The Olympic opening ceremony always has been a fixture on Phyllis Francis’ family TV set in Laurelton, Queens, where she would watch in complete awe with father Andrew.
Now, the 24-year-old Francis will be a part of the worldwide spectacular, running the 400-meter individual and 4×400 relay for Team USA in her first Olympic Games in Rio next month.
“It is going to be a full-circle moment,” Francis said. “My father would sit down and say, ‘Hey, Phyllis, look. One day, you’re going to be on there.’ Now, I’m going to be there. I’m really excited about that.”
Growing up in the five boroughs has influenced Francis greatly throughout her journey. She was a graduate and cross-country star at the now-shuttered Catherine McAuley High School in East Flatbush, and the team trained in Prospect Park.
“New York City taught me that everybody is always going to fall down, It’s how you get back up [that matters],” said Francis, who trains at Texas A&M in College Station. “We as New Yorkers always know that, no matter what happens, you get back up and you keep going and pushing for that goal.”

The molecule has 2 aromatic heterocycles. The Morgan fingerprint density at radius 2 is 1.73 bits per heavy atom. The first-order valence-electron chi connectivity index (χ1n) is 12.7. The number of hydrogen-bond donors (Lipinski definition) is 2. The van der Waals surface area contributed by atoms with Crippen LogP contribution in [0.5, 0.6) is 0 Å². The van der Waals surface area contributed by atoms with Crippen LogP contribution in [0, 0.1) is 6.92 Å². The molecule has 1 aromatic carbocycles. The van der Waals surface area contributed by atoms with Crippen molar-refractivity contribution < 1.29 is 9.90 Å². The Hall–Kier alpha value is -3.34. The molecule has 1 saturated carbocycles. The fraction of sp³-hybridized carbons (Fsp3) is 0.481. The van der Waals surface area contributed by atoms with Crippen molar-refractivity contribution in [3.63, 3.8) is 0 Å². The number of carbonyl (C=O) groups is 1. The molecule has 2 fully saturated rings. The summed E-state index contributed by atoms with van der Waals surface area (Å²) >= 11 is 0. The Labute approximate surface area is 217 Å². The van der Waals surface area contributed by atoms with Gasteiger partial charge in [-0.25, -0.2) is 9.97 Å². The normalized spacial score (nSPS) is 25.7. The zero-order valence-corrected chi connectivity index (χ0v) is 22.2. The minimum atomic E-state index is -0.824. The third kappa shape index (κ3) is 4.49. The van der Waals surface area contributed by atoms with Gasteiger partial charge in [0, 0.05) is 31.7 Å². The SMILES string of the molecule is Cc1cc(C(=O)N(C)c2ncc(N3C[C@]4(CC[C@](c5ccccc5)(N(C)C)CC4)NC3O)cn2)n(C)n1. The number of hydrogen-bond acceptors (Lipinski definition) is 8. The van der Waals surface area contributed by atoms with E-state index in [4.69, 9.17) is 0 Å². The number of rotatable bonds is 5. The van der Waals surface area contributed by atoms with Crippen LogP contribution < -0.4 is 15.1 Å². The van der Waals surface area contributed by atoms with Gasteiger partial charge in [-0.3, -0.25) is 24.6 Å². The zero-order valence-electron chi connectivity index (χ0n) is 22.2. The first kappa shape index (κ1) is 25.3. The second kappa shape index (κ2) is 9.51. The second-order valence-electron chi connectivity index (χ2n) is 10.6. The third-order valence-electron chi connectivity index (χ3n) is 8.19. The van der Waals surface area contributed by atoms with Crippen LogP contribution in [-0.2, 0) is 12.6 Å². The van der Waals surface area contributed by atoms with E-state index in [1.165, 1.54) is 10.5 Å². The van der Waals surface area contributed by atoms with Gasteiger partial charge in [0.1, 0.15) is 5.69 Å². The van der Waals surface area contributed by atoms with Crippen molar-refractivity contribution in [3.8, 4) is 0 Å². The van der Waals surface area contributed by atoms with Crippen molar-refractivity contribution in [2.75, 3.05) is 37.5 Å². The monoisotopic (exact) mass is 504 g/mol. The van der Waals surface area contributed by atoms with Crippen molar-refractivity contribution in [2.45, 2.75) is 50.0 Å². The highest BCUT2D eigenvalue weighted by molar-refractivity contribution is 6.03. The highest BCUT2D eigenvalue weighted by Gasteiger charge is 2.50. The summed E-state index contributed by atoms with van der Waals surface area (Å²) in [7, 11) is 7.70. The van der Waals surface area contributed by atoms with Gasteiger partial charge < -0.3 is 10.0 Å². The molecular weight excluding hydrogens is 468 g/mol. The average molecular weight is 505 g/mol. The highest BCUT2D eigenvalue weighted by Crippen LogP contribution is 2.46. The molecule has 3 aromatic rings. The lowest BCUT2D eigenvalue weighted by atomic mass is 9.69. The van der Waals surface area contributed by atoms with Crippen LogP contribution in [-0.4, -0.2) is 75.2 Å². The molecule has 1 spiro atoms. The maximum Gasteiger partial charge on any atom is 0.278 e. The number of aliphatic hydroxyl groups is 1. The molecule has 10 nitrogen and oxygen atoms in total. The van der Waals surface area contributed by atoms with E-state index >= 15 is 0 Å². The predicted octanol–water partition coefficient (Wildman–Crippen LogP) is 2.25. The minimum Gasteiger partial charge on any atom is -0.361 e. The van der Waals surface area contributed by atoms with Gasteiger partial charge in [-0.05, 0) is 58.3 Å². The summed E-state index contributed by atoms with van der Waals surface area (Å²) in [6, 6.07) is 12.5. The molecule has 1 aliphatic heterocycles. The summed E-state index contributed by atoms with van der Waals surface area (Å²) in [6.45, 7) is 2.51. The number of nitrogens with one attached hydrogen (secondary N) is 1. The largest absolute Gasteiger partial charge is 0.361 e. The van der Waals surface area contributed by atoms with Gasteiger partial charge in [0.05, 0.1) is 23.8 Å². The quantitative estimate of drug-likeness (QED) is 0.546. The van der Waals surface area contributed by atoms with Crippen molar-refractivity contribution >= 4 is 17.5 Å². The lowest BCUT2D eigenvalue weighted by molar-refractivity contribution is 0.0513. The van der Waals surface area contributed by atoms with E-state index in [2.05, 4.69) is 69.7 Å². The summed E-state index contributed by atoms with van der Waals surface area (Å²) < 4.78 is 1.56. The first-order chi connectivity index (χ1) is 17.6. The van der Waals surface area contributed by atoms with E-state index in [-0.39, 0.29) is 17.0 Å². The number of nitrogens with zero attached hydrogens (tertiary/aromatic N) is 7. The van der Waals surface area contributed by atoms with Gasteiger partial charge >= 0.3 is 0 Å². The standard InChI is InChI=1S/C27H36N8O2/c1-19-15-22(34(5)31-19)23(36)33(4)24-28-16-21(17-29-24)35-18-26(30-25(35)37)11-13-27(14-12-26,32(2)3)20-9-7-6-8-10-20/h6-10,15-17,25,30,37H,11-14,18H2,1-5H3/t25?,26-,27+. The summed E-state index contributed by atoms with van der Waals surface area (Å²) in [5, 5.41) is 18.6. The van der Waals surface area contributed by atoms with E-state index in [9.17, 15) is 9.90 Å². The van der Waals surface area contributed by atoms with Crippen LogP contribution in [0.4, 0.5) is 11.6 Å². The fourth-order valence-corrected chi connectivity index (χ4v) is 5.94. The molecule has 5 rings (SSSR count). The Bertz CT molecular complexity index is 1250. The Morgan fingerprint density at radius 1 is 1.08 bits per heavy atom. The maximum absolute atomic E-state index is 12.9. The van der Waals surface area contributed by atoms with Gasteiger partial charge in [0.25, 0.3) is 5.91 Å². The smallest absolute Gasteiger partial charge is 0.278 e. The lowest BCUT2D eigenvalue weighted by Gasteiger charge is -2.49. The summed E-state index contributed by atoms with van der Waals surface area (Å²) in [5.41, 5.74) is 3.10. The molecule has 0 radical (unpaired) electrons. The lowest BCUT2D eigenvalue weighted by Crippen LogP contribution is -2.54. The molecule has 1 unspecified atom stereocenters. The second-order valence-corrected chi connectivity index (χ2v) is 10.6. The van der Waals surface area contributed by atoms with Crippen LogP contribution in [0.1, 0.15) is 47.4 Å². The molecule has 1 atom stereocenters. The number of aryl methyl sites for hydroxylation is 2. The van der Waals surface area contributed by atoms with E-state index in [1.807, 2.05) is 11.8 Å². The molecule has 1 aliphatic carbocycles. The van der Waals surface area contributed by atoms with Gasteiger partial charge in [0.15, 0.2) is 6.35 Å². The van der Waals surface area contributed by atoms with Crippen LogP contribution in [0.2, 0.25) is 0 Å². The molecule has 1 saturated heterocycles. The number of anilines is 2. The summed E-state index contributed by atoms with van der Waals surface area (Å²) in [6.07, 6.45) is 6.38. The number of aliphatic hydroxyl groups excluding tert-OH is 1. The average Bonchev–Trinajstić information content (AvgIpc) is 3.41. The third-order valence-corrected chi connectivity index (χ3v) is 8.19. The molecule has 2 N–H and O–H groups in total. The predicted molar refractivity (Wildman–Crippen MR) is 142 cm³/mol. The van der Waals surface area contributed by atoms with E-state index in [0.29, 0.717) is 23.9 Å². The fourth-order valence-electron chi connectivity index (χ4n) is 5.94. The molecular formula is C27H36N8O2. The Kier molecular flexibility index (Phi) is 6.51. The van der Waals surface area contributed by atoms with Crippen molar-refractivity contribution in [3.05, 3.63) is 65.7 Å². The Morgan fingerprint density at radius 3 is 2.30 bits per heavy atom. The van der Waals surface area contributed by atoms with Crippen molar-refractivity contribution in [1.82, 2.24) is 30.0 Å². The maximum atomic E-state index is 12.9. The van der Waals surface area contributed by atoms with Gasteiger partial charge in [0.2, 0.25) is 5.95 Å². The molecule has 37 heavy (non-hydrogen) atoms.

Francis experienced hurdles while working toward her dream. Four years ago, she did not advance past the semifinal round at the U.S. Olympic Trials. This time around, she breezed through the 400-meter preliminaries but said she lacked aggressiveness through the first 200 meters of a subpar semifinal performance on July 3. She placed fourth with a time of 50.84 — 0.56 seconds off the pace.
Her coach, Vince Anderson, encouraged her to “move on” from the disappointment before the finals, reminding her what is on the other side of the finish line — a trip to Rio. The former University of Oregon standout did just that. The numbers “49.94” appeared on the scoreboard, a personal record that earned her silver and a spot on the Olympic team.
“It did not hit me,” Francis said. “… It was a pretty cool moment. [It was] weird at first, but when it sunk in, it was amazing.”
As the Games inch closer, the cool and collected Francis added she is training with her usual routine, while determined to reach her next goal of representing the country to the best of her ability, including bringing home medals.
“I’m really calm, I’m not thinking about it too much,” she said.